After spending my entire adult life as a laboratory scientist, the web of gas lines and vacuum pumps and electrical cable seems normal. I do understand, rationally, that all of this looks overwhelming. There’s so much purpose and productivity behind the network, however, that it’s worth the sophistication.
This physical plant building at Berkeley Lab has the broad A-frame structure and charming attic windows of an alpine lodge. It also has an evergreen-encrusted window to Berkeley and the Port of Oakland. In spite of the appearance and the surroundings, this is a highly utilitarian setting. Quite the juxtaposition.
The Molecular Foundry’s enormous overhang looks alien up close, but the scale of the structure is really apparent with the lighting beneath the gravity-challenging bulk.
Lawrence Berkeley National Laboratory sits in the Berkeley Hills, so close to multiple centers of scientific and technological innovation; the intellectual climate on its campus is astonishing. One of the newer facilities on campus is the science-fiction-come-to-life Molecular Foundry. The most dramatic part of the building hangs in space above the bay. I can’t resist the image of a spacecraft coming in for a landing.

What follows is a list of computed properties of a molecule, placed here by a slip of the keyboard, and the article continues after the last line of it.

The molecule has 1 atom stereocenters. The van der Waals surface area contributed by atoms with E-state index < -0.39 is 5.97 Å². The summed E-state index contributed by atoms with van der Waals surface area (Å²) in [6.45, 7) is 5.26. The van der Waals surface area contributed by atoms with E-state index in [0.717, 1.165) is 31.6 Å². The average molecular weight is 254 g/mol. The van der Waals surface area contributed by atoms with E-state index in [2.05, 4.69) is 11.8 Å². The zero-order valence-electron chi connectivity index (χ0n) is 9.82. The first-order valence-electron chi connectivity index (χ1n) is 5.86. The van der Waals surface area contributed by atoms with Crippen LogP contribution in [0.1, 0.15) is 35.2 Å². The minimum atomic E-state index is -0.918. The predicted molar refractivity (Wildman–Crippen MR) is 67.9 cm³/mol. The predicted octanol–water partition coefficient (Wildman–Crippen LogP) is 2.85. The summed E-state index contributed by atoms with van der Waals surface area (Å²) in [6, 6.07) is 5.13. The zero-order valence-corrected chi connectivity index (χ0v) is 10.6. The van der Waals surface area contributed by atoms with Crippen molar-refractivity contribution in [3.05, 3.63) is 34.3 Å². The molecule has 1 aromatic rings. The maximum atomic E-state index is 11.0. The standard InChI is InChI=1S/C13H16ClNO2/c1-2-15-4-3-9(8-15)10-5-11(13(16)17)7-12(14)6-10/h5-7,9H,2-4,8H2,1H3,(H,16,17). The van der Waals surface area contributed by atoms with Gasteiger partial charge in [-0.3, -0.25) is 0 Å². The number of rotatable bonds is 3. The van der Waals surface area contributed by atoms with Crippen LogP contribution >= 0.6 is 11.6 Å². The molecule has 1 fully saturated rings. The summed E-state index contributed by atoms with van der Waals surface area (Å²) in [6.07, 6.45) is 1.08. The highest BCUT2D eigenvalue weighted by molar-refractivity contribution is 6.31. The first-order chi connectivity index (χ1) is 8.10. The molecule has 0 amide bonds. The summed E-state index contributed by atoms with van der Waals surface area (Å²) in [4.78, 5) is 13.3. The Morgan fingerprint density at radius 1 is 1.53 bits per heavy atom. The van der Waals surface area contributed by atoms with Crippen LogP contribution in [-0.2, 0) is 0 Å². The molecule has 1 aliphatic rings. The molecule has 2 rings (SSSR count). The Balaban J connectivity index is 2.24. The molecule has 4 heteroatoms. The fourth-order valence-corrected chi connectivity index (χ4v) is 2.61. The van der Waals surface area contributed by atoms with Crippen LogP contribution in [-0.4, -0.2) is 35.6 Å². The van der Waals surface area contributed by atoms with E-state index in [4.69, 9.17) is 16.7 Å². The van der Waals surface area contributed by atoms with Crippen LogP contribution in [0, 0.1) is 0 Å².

This was the scene over the Berkeley hills last week, as a massive full moon rose over Lawrence Berkeley National Lab. You could practically hear scientists howling, but I suspect that was more because their experiments weren’t working than because they were werewolves.
Given all of the processing that goes into producing an HDR image, I can’t exactly say that this image “hasn’t been Photoshopped.” When you get right down to it, every single image receives some sort of post-processing, even if it’s just to bump up the contrast. What I can say, however, is that the size of the Moon has not been artificially enhanced. Our celestial cousin really was that gorgeous and enormous on this particular evening.